Here’s a couple of recent incidents:
A good client of mine has been looking for a horse and found one she liked so she brought it by for her veterinarian and I to look at. This is a very nice looking horse but he has off-set cannon bones on the front legs which produces a pigeon-toed stance. This doesn’t bother me that much but the heels are low and the hoof-pastern axis is negative which produces an over loading to the back of the foot mostly on the outside heel. The left front foot also has a bull-nosed shape which usually means that the coffin bone is rocked back in the hoof capsule. I told the client that we would have to fix that and get the foot back into equilibrium as it was functionally incorrect, the veterinarian agreed. The client ended up buying the horse. When shoeing time came she asked if I could shoe the horse in the same manner as it was previously done because that was the instructions by the seller’s team ( Trainer, vet and farrier) that this was how it needed to be done. You know the old adage: “If it ain’t broke, don’t fix it.” Well I politely told her no and she graciously understood. I try to understand the thought process of people and how they make decisions. The seller’s team gave my client bad advise,why? Because they don’t know any better, they don’t know what they don’t know. In this case it’s the biomechanics of the foot. Although the biomechanics had been explained to the client, she’s afraid to to make any changes because she doesn’t know who to trust and everything is ok right now. I can tell you from looking at the feet of thousands of MRI cases over the last ten years is that they are always sound before they go lame. In the end the horse will pay the price.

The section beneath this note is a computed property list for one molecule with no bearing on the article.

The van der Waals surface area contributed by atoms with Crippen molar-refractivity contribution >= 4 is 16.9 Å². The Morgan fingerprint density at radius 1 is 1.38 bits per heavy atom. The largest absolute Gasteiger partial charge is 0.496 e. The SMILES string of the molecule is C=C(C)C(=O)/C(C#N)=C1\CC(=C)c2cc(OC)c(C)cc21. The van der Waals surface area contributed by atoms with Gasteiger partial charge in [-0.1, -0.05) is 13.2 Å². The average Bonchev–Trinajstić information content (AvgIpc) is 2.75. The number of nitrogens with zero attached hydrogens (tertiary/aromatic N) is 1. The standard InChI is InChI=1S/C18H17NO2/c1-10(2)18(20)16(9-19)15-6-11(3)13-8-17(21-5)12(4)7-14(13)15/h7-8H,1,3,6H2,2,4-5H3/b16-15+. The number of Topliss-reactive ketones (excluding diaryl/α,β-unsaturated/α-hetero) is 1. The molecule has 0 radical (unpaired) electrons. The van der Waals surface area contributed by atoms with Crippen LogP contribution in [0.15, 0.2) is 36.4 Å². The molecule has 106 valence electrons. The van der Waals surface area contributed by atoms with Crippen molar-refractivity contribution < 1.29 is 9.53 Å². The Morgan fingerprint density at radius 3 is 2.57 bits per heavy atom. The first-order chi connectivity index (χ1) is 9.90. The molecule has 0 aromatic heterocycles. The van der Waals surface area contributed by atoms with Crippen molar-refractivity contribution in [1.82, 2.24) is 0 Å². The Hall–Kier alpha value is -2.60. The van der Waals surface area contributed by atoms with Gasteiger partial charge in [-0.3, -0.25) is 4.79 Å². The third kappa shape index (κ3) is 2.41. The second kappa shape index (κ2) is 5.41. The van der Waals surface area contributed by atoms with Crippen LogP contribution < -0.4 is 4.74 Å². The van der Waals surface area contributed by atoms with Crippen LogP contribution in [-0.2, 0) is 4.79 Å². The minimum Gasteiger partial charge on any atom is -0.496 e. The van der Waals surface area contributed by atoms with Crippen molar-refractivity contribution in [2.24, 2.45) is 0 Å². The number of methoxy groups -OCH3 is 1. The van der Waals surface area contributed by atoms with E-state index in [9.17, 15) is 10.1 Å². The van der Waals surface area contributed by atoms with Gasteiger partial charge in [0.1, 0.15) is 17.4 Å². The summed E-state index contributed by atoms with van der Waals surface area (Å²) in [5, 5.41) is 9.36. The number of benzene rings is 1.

Talking about MRI horses; here’s a scenario I’ve seen a time or two. A performance horse that comes in with a lameness issue and diagnostics are done with a bone scan and MRI but nothing conclusive shows up. I’ll see the horses to replace his shoes (shoes are pulled prior to the MRI because of the metal). Usually the feet on these horses are a disaster, they are a mechanical, physiological and biomechanical mess. When I bring this up to the attending veterinarian I always get the same answer “It can’t be his feet, nothing showed up on the MRI”. The problem is the MRI doesn’t measure pain. Using the MRI alone will over-ride common sense evaluation. Foot distortion and collapse are indicators of malfunction.
A client of mine has a metabolic laminitic pony. Her vet took some x-rays (low quality) and told her that the problem was that the heels are too high, nothing about the hoof-laminar zone, deep flexor tendon or ground mechanics. what’s funny is that I can remember having an argument 25 years ago with this same vet about a similar case. This is where the the vet was 25 years ago and here he is today, a laminitis expert. When I explained to the client that there was more involved than just chopping the heels off of the pony, she said “so you’re not going to do what the vet said?” and I said that there more to it than that and she said “but he went to vet school.” There is a misconception by horse owners that the veterinarian is the leading authority on the management of the foot. Some vets are because they worked at it, they studied, they put in the hours, they suffered the learning curve and they continually educate themselves. having a degree in veterinarian medicine and nailing a shoe on a horse back in 1973 doesn’t make a person an expert in equine podiatry. I talk to vet students all the time and I ask them if they get much podiatry in school and the answer is “No”. Veterinarian medicine has come a long way in internal and orthopedic medicine but it is sucking hind teat in the podiatry deal. There is a big opportunity for vet schools to advance podiatry if they could get their acts together.